- by Bruno.Borges
    Someone raised the question on how to use the Coherence API to get the bytes of an object in POF (Portable Object Format) programatically. So I came up with this small code that shows the very cool API simple usage :-)   SimplePofContext spc = new SimplePofContext();    spc.registerUserType(0, User.class, new UserSerializer());    // consider UserSerializer as an implementation of PofSerializer            User u = new User();    u.setId(21);    u.setName("Some Name");    u.setEmail("[email protected]");            ByteArrayOutputStream baos = new ByteArrayOutputStream();    DataOutput dataOutput = new DataOutputStream(baos);    BufferOutput bufferOutput = new WrapperBufferOutput(dataOutput);    spc.serialize(bufferOutput, u);            byte[] byteArray = baos.toByteArray();    System.out.println(Arrays.toString(byteArray));  Easy, isn't?

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  • WebFX: Running JavaFX as web page

    - by Bruno.Borges
    This weekend I wanted to learn JavaFX, so I decided to code an idea I had a few years ago when I first saw JavaFX Script. So I started coding a web browser that runs HTML with the awesome, HTML5 supported WebView. But this browser also offers one extra feature: it loads FXML files as if they were HTML. So instead of defining your web page with HTML and running with WebKit, you can define a web page with FXML+CSS+JS and run as a JavaFX application. The project is called WebFX and already has a prototype on GitHub. I also uploaded a video on YouTube demonstrating the idea. What do you think about using JavaFX in the future for web pages, instead of HTML?

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  • JavaOne 2012: Camel, Twitter, Coherence, Wicket and GlassFish

    - by Bruno.Borges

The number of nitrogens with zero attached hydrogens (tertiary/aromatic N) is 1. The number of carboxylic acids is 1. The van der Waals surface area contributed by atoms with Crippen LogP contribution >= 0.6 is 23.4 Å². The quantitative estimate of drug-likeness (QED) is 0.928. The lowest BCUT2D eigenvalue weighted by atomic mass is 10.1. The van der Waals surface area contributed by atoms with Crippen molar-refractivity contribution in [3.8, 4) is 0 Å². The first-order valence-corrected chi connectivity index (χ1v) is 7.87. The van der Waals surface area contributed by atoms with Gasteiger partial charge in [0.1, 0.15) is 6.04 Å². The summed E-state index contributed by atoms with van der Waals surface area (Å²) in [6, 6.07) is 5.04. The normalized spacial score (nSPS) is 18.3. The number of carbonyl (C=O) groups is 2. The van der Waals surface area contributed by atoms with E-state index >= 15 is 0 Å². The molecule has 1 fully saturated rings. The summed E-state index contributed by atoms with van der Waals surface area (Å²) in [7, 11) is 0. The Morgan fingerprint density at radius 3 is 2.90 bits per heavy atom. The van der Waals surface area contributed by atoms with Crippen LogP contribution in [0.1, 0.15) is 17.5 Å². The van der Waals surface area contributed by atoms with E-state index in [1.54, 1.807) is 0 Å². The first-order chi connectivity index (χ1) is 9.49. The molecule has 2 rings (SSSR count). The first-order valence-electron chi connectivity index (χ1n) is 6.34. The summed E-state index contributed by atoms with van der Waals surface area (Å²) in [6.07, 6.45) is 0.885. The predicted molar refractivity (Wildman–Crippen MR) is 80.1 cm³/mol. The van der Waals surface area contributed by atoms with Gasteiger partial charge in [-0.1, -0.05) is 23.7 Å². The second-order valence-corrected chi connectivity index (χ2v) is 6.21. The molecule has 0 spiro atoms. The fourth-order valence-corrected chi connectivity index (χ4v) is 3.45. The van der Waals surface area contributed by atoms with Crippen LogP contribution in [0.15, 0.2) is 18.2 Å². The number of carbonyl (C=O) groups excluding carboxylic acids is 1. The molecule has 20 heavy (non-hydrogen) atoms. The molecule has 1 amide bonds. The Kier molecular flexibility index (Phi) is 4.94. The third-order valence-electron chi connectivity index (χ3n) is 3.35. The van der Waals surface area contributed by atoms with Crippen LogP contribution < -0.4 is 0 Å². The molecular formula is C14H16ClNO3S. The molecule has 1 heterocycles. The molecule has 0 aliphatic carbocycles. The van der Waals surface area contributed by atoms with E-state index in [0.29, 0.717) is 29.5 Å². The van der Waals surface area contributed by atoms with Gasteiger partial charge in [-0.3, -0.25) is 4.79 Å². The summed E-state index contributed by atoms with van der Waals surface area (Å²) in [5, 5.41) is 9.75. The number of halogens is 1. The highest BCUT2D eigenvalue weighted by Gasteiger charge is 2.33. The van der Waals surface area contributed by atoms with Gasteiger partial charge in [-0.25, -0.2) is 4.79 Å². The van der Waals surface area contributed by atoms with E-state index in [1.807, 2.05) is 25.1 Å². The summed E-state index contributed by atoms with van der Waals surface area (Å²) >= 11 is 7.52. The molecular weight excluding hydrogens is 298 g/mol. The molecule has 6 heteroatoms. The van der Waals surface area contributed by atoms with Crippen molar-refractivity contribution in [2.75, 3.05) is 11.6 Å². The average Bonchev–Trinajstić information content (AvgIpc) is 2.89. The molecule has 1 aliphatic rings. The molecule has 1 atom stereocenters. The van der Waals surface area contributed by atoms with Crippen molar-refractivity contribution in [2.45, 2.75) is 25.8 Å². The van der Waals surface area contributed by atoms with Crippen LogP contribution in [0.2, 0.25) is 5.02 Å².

Before joining Oracle as Product Manager for WebLogic and GlassFish for Latin America, at the beggining of this year I proposed two talks to JavaOne USA that I had been presenting in Brazil for quite a while. One of them I presented last year at ApacheCon in Vancouver, Canada as well in JavaOne Brazil. In June I got the news that they were accepted as Alternate Sessions. Surprisingly enough, few weeks later and at the same time I joined Oracle, I received the news that they were officially accepted and put on schedule. Tomorrow I'll be flying to San Francisco, to my first JavaOne in the United States, and I wanted to share with you what I'm going to present there. My two sessions are these ones: Wed, 10/03, 4:30pm - CON2989 Leverage Enterprise Integration Patterns with Apache Camel and TwitterOn this one, you will be introducted to the Apache Camel framework that I had been talking about in Brazil at conferences, before joining Oracle, and to a component I contributed to integrate with Twitter. Also, you will have a preview of a new component I've been working on to integrate Camel with the Oracle Coherence distributed cache. Thu, 10/04, 3:30pm - CON3395 How Scala, Wicket, and Java EE Can Improve Web DevelopmentThis one I've been working on for quite a while. It was based on an idea to have an architecture that could be as agile as frameworks and technologies such as Ruby on Rails, PHP or Python, for rapid web development. You will be introduced to the Apache Wicket framework, another Apache project I enjoy working with and gave lots of talks at Brazilian conferences, including JavaOne Brazil, JustJava, QCon SP, and The Developers Conference. You will also be introduced to the Scala language and how to create nice DSLs to boost productiveness. And last but not least, the Java EE 6 platform, that offers an awesome improvement from previous versions with its CDI, JPA, EJB3 and JAX-RS features for web development. Other events I will be participating during my stay in SF: Geeks Bike Ride GlassFish Community Event GlassFish and Friends Party    If you have any other event to suggest, please do suggest! It's my first JavaOne and I'm really looking forward to enjoying everything. See you guys in a few days!!